China’s growing political assertiveness and military ambition, fueled by decades of high-speed economic growth, now threaten to undermine U.S.-Asia economic ties. Companies in the region have already adjusted their business operations to offset the potential impact of the strategic U.S.-China economic decoupling. If current geopolitical tensions persist, the conventional supply chain network that sustained Asia’s economic growth for decades will be altered.
At the institutional level, China is actively working to extend its influence through bilateral and multilateral free trade agreements (FTA). Beijing has inked the ASEAN-China Free Trade Area (ACFTA) and the Regional Comprehensive Economic Partnership Agreement (RCEP). China also expressed its willingness to join the Comprehensive and Progressive Agreement for Trans-Pacific Partnership (CPTPP), a regional trade pact with higher standards than the RCEP.
Unless the United States gets busy in the FTA arena, its economic position in the region will slip badly. Indeed, if the United States stands pat while China enters more institutionalized economic agreements, Beijing may gain sufficient leverage to revise the regional economic order, using its clout to determine the rules and regulations for region-wide trade deals.
It is still not clear that China will be able to do this but certainly, it would be willing. After all, Beijing has become adept at abusing and sabotaging existing international trade and investment rules to advance its political interests. Notable examples include its imposition of economic sanctions against South Korean businesses when South Korea deployed its Terminal High Altitude Area Defense systems in 2017, its trade barriers on Australian goods, and its ban on importing several Taiwanese agricultural goods.
Why is China now so actively involved in reaching regional trade pacts? Two of its main objectives are to facilitate technology transfers and gain greater market access throughout the region. As Beijing escalates its political confrontation with the United States, China needs alternative sources to continue its technological advancement and reduce its reliance on the U.S. market. Closer economic ties with other Asian countries through FTAs will also enhance China’s role as the “indispensable man” in the regional production network, thus increasing its bargaining power over political issues vis-à-vis the United States and its allies.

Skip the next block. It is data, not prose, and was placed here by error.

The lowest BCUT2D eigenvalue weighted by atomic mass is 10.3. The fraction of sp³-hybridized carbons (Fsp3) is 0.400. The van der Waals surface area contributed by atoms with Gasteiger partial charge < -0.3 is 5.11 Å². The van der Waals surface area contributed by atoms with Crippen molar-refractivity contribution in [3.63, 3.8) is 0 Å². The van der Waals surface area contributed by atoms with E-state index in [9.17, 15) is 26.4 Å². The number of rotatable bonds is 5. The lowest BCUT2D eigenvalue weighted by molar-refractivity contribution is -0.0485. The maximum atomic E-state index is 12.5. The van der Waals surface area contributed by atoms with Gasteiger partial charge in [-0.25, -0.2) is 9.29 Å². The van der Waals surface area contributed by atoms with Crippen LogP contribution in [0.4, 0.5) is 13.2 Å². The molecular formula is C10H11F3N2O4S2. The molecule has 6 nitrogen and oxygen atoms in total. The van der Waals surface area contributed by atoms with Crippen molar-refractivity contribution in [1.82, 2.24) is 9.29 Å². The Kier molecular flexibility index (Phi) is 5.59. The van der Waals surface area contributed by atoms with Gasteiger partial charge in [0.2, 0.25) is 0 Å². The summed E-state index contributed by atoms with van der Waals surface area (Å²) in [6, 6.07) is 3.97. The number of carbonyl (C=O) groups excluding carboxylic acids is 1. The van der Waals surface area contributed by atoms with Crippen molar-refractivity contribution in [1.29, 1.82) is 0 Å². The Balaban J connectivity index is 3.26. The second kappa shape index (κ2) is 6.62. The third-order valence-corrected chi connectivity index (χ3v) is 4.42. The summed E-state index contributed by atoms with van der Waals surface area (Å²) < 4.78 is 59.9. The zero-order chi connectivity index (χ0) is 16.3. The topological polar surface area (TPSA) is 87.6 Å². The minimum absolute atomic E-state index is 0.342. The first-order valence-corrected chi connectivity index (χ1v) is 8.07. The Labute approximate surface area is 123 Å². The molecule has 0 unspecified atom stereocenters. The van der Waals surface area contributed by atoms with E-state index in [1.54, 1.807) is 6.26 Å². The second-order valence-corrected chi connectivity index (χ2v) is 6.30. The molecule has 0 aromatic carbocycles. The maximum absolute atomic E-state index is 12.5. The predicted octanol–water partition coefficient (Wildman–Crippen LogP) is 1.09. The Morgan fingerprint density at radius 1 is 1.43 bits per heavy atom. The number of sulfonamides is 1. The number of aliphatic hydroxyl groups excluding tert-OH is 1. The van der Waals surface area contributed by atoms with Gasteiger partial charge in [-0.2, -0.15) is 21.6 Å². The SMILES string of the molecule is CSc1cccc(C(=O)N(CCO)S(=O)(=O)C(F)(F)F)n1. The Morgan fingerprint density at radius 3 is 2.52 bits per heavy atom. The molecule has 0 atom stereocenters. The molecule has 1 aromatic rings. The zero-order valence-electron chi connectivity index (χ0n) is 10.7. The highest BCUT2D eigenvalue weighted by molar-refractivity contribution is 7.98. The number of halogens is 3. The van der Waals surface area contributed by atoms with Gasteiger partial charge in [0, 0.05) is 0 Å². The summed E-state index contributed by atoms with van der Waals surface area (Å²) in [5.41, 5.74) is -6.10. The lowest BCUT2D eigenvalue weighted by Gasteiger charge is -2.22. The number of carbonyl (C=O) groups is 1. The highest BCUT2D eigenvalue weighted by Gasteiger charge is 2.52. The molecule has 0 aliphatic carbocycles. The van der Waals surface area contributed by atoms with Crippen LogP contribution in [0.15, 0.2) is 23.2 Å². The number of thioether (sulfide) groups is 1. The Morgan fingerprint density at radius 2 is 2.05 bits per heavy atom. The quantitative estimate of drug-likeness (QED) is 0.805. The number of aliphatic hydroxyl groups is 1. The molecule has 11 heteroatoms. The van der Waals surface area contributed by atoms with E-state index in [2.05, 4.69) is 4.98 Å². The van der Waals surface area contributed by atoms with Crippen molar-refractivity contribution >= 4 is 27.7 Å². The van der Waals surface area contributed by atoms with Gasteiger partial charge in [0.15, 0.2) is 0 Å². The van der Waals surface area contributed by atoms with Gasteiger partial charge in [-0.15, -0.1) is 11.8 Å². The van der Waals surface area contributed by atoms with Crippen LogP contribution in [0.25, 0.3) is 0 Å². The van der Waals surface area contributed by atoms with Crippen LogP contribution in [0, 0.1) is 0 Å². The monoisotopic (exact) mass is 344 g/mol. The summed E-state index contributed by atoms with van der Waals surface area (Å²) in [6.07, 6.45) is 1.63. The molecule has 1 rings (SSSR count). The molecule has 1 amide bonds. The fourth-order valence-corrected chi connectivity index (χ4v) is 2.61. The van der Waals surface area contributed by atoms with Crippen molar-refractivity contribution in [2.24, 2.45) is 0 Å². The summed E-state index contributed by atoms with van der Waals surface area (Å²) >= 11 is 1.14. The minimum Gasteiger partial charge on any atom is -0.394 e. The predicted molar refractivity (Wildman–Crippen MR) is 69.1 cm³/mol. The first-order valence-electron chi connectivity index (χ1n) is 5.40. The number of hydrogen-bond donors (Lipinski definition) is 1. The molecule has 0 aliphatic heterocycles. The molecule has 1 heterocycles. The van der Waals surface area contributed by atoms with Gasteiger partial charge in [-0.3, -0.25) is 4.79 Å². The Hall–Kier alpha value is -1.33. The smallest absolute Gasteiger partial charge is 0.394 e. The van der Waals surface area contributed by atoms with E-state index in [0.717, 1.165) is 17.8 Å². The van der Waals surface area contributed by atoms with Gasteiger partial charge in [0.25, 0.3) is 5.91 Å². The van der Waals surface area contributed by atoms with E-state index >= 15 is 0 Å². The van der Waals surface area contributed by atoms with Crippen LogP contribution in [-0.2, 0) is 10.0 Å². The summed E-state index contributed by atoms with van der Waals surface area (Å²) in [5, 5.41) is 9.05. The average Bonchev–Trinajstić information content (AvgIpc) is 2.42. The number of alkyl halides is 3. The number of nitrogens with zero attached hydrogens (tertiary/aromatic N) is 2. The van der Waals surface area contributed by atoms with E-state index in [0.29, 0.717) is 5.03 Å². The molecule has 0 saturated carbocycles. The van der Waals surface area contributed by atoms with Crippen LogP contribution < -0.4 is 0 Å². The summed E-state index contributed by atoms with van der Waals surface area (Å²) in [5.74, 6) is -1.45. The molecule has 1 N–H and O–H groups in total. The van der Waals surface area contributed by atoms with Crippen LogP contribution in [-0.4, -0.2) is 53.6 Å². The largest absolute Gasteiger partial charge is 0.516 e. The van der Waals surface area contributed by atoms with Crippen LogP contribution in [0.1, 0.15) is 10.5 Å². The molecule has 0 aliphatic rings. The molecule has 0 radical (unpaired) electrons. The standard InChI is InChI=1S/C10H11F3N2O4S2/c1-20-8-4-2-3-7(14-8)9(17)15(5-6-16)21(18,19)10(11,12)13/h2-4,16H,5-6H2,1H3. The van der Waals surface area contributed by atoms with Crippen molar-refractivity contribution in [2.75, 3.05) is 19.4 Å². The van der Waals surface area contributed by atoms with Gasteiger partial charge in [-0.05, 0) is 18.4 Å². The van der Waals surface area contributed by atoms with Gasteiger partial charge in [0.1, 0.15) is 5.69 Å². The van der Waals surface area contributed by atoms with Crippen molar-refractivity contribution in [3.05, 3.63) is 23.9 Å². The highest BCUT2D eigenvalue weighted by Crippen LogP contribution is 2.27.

The region has enjoyed peace and prosperity for nearly eight years thanks to a strong U.S. military presence and private sector economic connections in the region. However, the region’s stability and development are undermined when the Chinese government uses its economic weight to gain political advantage, as it is now doing. The region needs U.S. leadership to check China’s misbehavior and restore order. Individual countries in Asia are not able to fight alone against China. Neither Asia nor the United States can allow Beijing to sabotage the mutual benefits built upon decades of collective effort.
U.S. military ties with Asia remain solid. It keeps its bilateral security treaties with its allies in Asia. About a third of all U.S. arms exported in 2020 went to six countries in the region: Taiwan, South Korea, Japan, Australia, New Zealand, and India.
Economic ties, however, have gradually diminished as China has risen to become the world’s factory. Asian countries increasingly export their raw materials and semi-industrial goods to China for final assembly, instead of directly exporting to the United States.
The Biden administration’s Asia policy is disappointing not just because of its lack of substance, but because its empty economic commitments might lead Asia to pull away from the U.S. security sphere.
China is embedded in the global economy. Washington is not going to change that, at least not by itself. But Asia needs the United States to stand both as a weighty counterbalance to China’s growing political influence and as an economic hedge to resist China’s economic coercion.
The Indo-Pacific Economic Framework is a starting point, but more concrete measures are needed to strengthen U.S.-Asia economic relations. Reviving an American-led, free market-based order is essential to maintaining U.S. economic influence and the region’s prosperity and security.
Min-Hua Chiang is a research fellow and economist in The Heritage Foundation’s Asian Studies Center.